Climbing Taishan

02:30 Paul Robinson 0 Comments

The national pastime in China is without a doubt, mountain climbing. Mountains are often given spiritual significance and the most auspicious is Taishan in Shandong Province.

South Gate to Heaven
If you are born Chinese, it seems you are destined to spend your free time toiling up and down big hills. It seems every mountain in the country is adorned with stone staircases, restaurant stops and tat stalls. Upon the slopes of these spiritual ascents, you'll see the complete strata of Chinese society; from the hardened labourers delivering supplies, to the ostentatious Party members in full Alpine hiking gear dragging along their stiletto-heeled mistresses.

During the May Day public holiday, I set off with my girlfriend and what seemed like the whole population of Shandong to climb Taishan. We stocked up on bottled water and sweet snacks and began our climb from the Dai Temple, traditionally where the Emperor would began his pilgrimage. The first hour of walking was spent navigating a path through the tat stalls and throngs of Chinese people wearing cowboy hats and walking sticks. My enthusiasm got the better of me and I bought a cowboy hat, hoping it would offer me a bit of anonymity among the crowds. Unfortunately, the foreigner-spotters were on their game. Throughout our five hour climb, all I seemed to hear was my left boot hit the ground foot, then the right and then “Laowai!”... left foot, right foot, “laowai!” and so on.

 The gradient became steeper and the crowds settled into their own pace. Overpriced instant noodles stalls dotted the route, relieving people of their hunger and burdensome cash. The snack of choice seemed to be stalks of cucumber, but we didn't venture beyond our peanut brittle. Walking along at our pace were two particularly eager Chinese girls who constantly wanted photographs with us. Every time we stopped for a breather they dived in for a photo. By the end of they day they must have had quite a collection.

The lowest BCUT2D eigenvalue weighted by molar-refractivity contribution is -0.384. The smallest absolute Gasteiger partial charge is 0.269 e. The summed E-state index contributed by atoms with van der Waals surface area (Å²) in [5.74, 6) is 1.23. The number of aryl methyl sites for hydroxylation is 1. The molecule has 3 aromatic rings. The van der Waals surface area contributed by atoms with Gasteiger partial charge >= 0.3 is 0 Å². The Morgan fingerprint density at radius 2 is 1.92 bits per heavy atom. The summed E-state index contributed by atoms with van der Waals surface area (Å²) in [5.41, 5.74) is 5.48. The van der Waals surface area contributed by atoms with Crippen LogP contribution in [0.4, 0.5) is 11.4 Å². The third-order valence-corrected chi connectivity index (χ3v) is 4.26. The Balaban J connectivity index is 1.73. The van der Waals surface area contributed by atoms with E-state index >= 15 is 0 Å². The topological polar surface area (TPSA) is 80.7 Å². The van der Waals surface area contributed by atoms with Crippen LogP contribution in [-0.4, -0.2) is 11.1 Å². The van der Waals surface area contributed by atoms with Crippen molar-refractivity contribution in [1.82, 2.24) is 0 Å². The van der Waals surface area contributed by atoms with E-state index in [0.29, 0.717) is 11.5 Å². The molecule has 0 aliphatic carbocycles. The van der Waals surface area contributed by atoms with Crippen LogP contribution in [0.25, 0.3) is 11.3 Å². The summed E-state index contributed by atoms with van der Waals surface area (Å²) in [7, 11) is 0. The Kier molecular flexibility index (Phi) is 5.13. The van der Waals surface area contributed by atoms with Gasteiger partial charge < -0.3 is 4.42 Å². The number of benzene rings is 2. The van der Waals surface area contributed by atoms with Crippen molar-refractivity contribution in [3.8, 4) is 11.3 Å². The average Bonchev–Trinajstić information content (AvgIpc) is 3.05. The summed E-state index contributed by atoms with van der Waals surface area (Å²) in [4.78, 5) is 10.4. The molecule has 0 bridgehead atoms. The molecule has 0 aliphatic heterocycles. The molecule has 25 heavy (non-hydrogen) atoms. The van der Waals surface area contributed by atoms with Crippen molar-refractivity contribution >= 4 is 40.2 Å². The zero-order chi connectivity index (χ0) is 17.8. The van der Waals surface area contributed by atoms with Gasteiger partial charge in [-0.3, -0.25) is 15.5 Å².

Eventually we reached the halfway point, sweating and exhausted. We had already drank our water supply and the stalls around us were more than happy to sell us bottles of water for 15RMB (£1.50). I paid the price and then found the bottles for a third of the price just around the corner. Gutted. At the halfway point, there was a huge bus station which unleashed hordes of fresh-legged and vocal climbers who were too lazy too walk the first half. They had more than enough energy to shout, belch and get in our way. The route became really crowded and wasn't so much fun.
Just before the 'South Gate of Heaven', there is a ridiculously steep climb to reach the summit. This is where the climb got real. The stairs were littered with exhausted souls, breathless but somehow finding the strength to point a finger and call out “” We marched on. By now, everyone had forgotten about the rocks beneath them and were instead attempting to conquer their own mountains of fatigue. My girlfriend had a poignant battle of her own, which brought her a few tears of joy once she reached the summit.
We made it to the top only to find that there wasn't a picturesque summit, just more places to spend money. This is China. We found a spot on top of a roof of a hotel to watch the sun set. And you know what, it was actually worth it. The sky was clear and the colours were beautiful. It seemed even the birds came out to enjoy the sunset. All to quickly, the sun went to sleep and it was time to go home. Not before discovering than an opportunistic photographer had been snapping our romantic sunset scene. He was incredibly friendly though and sent us his best pictures, which was a bonus.
We began our walk down the mountain and headed towards the cable-car, suddenly grateful for all the infrastructure built around mountain climbing in China. Everywhere, people were setting up camp so they could be the first to watch the sunrise. They were in for a cold night. Our journey was over though. I couldn't wait to get my tired arse down that mountain. 

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